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Which is the preferred blood product for fibrinogen replacement in the bleeding patient with acquired hypofibrinogenemia-cryoprecipitate or fibrinogen concentrate?

Authors
  • Cushing, Melissa M1
  • Haas, Thorsten2
  • Karkouti, Keyvan3, 4
  • Callum, Jeannie5, 6, 7
  • 1 Department of Pathology and Laboratory Medicine, Weill Cornell Medicine, New York, New York.
  • 2 Department of Anesthesia, Zurich University Children's Hospital, Zurich, Switzerland. , (Switzerland)
  • 3 Peter Munk Cardiac Centre, University Health Network, Toronto, Canada. , (Canada)
  • 4 Department of Anesthesia and Pain Management, University Health Network, Sinai Health System, Women's College Hospital, University of Toronto, Toronto, Canada. , (Canada)
  • 5 Department of Laboratory Medicine and Molecular Diagnostics, Sunnybrook Health Sciences Centre, Toronto, Canada. , (Canada)
  • 6 Laboratory Medicine Program, University Health Network, Toronto, Canada. , (Canada)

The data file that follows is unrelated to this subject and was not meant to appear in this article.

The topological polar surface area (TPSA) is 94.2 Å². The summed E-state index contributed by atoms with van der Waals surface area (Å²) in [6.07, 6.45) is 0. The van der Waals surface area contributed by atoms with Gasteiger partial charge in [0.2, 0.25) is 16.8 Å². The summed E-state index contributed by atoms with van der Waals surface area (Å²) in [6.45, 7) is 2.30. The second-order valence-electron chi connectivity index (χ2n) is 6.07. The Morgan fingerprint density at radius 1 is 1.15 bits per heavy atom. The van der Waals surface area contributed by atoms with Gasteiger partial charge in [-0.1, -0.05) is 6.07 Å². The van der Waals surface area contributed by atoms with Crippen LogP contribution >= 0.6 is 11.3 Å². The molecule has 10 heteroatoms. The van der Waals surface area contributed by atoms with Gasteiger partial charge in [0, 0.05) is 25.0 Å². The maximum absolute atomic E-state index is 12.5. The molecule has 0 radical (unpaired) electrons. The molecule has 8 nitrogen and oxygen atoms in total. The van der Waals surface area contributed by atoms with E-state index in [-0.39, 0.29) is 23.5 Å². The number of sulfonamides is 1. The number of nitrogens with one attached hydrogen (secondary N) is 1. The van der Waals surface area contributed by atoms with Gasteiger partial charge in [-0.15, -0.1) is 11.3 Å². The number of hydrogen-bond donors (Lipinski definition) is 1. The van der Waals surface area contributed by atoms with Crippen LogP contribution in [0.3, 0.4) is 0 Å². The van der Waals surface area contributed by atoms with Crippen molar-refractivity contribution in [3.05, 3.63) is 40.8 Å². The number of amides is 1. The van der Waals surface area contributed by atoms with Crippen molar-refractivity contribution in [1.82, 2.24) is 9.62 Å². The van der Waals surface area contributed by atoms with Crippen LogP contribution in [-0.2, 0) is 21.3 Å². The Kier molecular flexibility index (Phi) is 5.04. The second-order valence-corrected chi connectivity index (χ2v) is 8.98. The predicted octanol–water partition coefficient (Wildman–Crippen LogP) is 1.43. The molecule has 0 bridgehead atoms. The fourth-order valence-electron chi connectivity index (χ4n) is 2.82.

• 7 Department of Laboratory Medicine and Pathobiology, University of Toronto, Toronto, Canada. , (Canada)
Type
Published Article
Journal
Transfusion
Publisher
Wiley (Blackwell Publishing)
Publication Date
Jun 01, 2020
Volume
60 Suppl 3
Identifiers
DOI: 10.1111/trf.15614
PMID: 32478877
Source
Medline
Language
English
License
Unknown

Abstract

The importance of the targeted treatment of acquired hypofibrinogenemia during hemorrhage with a concentrated fibrinogen product (either cryoprecipitate or fibrinogen concentrate) cannot be underestimated. Fibrinogen concentrate is a pathogen inactivated, pooled product that offers a highly purified single factor concentrate. Cryoprecipitate is a pooled product that comes with a spectrum of other coagulation factors which may further enhance (additional procoagulant effect) or even disturb (prothrombotic risk) hemostasis. The pros and cons of each product are discussed. © 2019 AABB.

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